I am a product of the slow food movement. Kind of. Maybe Diane just makes me feel more included in this movement. In any case, my brother and I both eat almost solely vegetarian. I make conscious food choices based on where my food comes from and how far it has traveled. I dread the winter not because of the snow, but because my neighborhood farmer’s market shuts down for five months.
It’s not only about where my food comes from either. It truly is, as Diane describes – a social experience. I get excited to go home to my girlfriend and make a meal together entirely from scratch. That means when I say we’re having falafel for dinner, we peel and mash those chickpeas, pick the parsley and tenderly craft and bake that delicious patty. We’ll also make our own hummus, pita chips and tzatziki. Every Saturday morning (well seven out of 12 months in the year), I meet one of my best friends to stroll through the Mount Pleasant farmer’s market and buy the produce I want for the week. We not only talk about what vegetables are in season and what we plan to make for dinner that night, but we share stories and catch up on life, all while, hopefully, soaking up some rays.
When it comes to these social experiences that shape my interactions with food, I will stop picking on my mother and her taste buds’ lack of affection for cauliflower. Dinner was always a family affair and she made this clear throughout my childhood. We consistently sat down together without the television on, no distractions present and talked with one another. I also spent most of my childhood in the great state of Louisiana, where weekends were often filled with crawfish spread on a table covered in newspaper, surrounded by friends sitting for hours on end, each of us licking our fingers until our mouths burned. Food and the act of eating a meal cooked by people you love has and will always be both an emotional and exciting experience to me.
I can’t remember a time when the kitchen wasn’t the focal point of any place in which I lived. Even in my tiny DC apartment complete with a galley-style kitchen, I find it difficult to move people to the living room instead of crowding at the one opening that provides access into the cooking workspace.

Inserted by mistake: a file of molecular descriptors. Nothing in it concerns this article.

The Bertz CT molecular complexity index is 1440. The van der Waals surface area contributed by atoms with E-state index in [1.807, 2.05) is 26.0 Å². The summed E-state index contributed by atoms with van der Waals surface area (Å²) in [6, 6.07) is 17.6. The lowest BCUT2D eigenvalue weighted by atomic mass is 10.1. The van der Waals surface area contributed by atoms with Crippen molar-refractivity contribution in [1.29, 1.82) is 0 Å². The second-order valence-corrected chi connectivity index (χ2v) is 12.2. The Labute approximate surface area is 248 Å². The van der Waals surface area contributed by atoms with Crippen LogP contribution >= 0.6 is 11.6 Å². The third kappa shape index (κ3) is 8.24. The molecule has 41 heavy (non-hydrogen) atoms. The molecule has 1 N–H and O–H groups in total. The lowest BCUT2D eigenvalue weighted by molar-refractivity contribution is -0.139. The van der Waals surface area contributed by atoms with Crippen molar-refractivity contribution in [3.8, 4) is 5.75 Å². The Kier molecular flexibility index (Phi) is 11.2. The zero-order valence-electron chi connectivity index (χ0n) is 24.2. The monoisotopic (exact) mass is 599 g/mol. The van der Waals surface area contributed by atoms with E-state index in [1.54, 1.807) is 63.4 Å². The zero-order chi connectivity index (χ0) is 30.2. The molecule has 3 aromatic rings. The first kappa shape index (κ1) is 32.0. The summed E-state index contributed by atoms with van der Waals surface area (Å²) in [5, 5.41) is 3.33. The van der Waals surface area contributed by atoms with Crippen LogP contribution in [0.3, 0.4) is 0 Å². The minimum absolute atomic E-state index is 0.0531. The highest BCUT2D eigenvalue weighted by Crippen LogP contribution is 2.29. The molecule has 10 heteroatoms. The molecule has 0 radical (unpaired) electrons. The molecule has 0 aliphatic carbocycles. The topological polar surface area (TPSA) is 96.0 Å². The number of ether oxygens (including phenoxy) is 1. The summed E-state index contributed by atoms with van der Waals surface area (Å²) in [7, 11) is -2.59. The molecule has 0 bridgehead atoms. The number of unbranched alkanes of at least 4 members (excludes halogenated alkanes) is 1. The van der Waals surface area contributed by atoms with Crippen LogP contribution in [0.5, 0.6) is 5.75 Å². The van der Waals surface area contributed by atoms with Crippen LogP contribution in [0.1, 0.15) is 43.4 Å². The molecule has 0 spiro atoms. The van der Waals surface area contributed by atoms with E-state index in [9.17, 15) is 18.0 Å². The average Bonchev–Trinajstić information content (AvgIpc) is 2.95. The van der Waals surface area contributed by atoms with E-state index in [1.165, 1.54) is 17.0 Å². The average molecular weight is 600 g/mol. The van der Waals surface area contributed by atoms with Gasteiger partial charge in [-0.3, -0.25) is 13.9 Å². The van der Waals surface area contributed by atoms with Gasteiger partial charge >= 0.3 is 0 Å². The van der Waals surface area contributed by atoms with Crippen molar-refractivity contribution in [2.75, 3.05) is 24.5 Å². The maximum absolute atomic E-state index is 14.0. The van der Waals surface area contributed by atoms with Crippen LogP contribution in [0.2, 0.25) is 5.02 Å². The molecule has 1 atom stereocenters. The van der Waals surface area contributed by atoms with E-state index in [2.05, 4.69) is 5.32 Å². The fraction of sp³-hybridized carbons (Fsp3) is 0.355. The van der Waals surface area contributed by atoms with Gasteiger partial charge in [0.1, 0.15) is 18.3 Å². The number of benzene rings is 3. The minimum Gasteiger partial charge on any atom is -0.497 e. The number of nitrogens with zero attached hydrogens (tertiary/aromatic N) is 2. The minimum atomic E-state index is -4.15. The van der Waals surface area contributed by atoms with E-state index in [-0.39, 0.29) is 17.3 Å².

What I want to express with this entirely too long of an introduction about my eating habits is that these decisions and choices are part of my every day. This is a lifestyle that I choose to live.
The arts are integrated in my life in the same way. Both of these things are not integrated into the lives of each and every person in the same way, or even at all. I believe this is okay. These are choices that we make about what aspects of life excite and inspire us. But in order to make these choices, we need to have the information in order to do so.
I appreciate the way Diane talks about access to the arts and how this can often create a barrier to engaging with arts organizations. I think about this in comparison to my experience growing up without “access” to different food options. When I talk about access in the home, I should clarify that just because my mother didn’t like fruit doesn’t mean we didn’t have apples and bananas around the house or couldn’t ask to try something. What it did mean was that we were limited in exposure; exposure of variety, recipe and cooking method. It required our own curiosity and discovery. Much of which did not happen until far later in life due to this lack of exposure in the home. And to be fair, it wasn’t only my mother. It was also the educational curriculum and the school system. I have a very vivid memory of my junior high home economics class assignment to make deep fried donuts. Once in the classroom with the rest of the class and then again, at home to show that we could master the concept on our own. So, for a variety of reasons, I left home having never tried an avocado or understanding that you can in fact put squash on a pizza.
Somewhere along the way, these things were introduced to me and my habits and lifestyle have completely changed. Diane eloquently talks about what the arts can learn from the slow food movement and I think we should listen.
When recently attending the 2015 Americans for the Arts Nancy Hanks Lecture as part of Arts Advocacy Day, Norman Lear graced us with an analogy of a peach. Lear described the ecstasy he feels biting into a perfectly ripe peach. You can imagine it now. The juices dripping down your chin and the taste of sweet nectar. I can’t help but dream about the peaches of Fredericksburg, Texas right this moment. Lear continued to say that he feels this same ecstasy watching an orchestra perform or leaving an incredible theatre performance. I think he’s right. I think this kind of craving exists for the arts. All we need is a taste.
As a postscript and as a book and film enthusiast, I must counter Diane’s point that reading a book or seeing a film does not encourage social interaction. We may not talk while we do those things in the moment. But do we talk when we watch a piece of theatre? Not always. This typically follows the performance. In order to create social interactions around these cultural aspects that I love, I of course use food. Monthly meetings with my book club over wine and cheese and gatherings with friends to screen documentaries and films to discuss content over dinner, all prove an incredibly rich social experience to indulge in these art forms. Perhaps this is my own way of initiating a slow arts movement.